This is my suggestion. For each module, (e.g. Developing Fuels on the OCR Salters course) take a sheet of A3 paper and, in the centre, stick an A5 version of the syllabus for that topic (depending on the size of the syllabus, this may mean you have to use both sides of the paper). Then do the following:
1) Go through the syllabus point by point, and try to write notes for each syllabus point. Check you've covered the key points by referring to a revision guide or your notes, and amend as appropriate. For syllabus points where you were far less sure, go and learn these properly, using your revision guide, textbook, own notes, etc. and then demonstrate your understanding by adding notes to your revision sheet without any help. Repeat this learning process until you can do this confidently.
2) Then go through your class notes and look for work and tests where you received feedback on things you got wrong or could have done better. Add these points to the relevant syllabus points, perhaps in a different colour.
3) When answering past paper questions and using the mark schemes to check your answers, if there's anything you learn here, add that to the relevant point(s) on the syllabus on your revision sheet. Again, using a different colour might help.
As I see it, there are several advantages to this approach over ploughing through a revision guide or just your class notes from beginning to end.
1) It ensures that you cover everything you need to know and nothing else, since you won't be tested on things not on the syllabus.
2) It allows you to review what you do know and not waste time revising areas of strength.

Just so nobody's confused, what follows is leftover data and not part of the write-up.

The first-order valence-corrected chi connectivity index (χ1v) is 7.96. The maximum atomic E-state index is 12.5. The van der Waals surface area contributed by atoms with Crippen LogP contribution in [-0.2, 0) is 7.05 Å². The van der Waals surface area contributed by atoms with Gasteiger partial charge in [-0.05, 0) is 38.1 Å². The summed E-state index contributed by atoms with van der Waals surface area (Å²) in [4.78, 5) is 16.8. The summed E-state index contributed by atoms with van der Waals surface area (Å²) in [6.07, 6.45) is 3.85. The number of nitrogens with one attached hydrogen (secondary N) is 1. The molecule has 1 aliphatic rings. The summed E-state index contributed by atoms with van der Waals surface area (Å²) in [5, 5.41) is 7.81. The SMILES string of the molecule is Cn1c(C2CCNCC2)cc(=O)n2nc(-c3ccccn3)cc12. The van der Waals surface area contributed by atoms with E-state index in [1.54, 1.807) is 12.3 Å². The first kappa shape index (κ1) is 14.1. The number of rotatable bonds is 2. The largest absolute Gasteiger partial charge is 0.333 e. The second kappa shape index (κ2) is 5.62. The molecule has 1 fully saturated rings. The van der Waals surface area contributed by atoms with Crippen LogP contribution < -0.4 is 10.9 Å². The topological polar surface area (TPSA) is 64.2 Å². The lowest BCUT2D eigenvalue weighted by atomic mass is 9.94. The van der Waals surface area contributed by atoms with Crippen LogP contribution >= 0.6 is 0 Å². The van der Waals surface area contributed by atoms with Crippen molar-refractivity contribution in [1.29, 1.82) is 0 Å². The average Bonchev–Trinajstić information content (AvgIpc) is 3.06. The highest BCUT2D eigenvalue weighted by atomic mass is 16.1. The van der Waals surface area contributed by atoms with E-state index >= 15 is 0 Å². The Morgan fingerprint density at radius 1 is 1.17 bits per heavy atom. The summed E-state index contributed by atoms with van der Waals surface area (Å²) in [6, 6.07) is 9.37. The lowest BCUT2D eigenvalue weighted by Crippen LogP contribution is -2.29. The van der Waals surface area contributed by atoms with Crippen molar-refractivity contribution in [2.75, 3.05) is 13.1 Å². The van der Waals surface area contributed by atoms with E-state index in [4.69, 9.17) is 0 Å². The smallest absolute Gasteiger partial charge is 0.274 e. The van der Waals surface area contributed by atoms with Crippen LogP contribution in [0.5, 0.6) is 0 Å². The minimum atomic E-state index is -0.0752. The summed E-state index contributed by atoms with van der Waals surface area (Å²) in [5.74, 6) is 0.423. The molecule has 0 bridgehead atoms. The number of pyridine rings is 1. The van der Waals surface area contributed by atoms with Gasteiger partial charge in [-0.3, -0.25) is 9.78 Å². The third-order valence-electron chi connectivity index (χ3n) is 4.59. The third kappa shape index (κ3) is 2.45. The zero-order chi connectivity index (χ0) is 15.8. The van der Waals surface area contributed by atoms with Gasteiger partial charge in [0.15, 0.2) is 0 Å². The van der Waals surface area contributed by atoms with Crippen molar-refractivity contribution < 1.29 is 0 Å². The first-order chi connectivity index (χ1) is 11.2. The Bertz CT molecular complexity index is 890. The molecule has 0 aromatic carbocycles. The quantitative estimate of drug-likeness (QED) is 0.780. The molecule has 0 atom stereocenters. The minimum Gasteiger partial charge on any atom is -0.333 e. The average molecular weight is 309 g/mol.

3) The focus on the syllabus should allow to get into the examiner's head. Remember, the questions that they set directly relate to the syllabus and, in many cases, the syllabus contains the specific answer to a question. For instance, on the Salter's Chemistry specification, there are the steps for determining the concentration of a coloured solution by colorimetry, the similarities and difference between line absorption and emission spectra, and the reasons why clinical trials for drugs are required, to name but a few, which are the direct answers to the typical questions given on the exam papers that relate to these topics. Simply no other answers are required, or, indeed, necessarily accepted. More subtly, there are other cases where a knowledge of the syllabus will help you to appreciate what things a question wants mentioning. An example on the OCR course is in Agriculture and Industry, where the syllabus says that students must recall the physical properties of different types of substances, but in brackets lists solubility in water, melting point and ability to conduct electricity. So if you get a compare and contrast question on the properties of different substances, these would be the properties to go for.
4) It forces you to learn from your mistakes, be that through the course of the year or at the end of revision when doing past papers.
5) You end up summarising a whole unit on one A3 sheet of paper, which is a personalised, paired-down summary that hopefully can be learnt in the time available to you.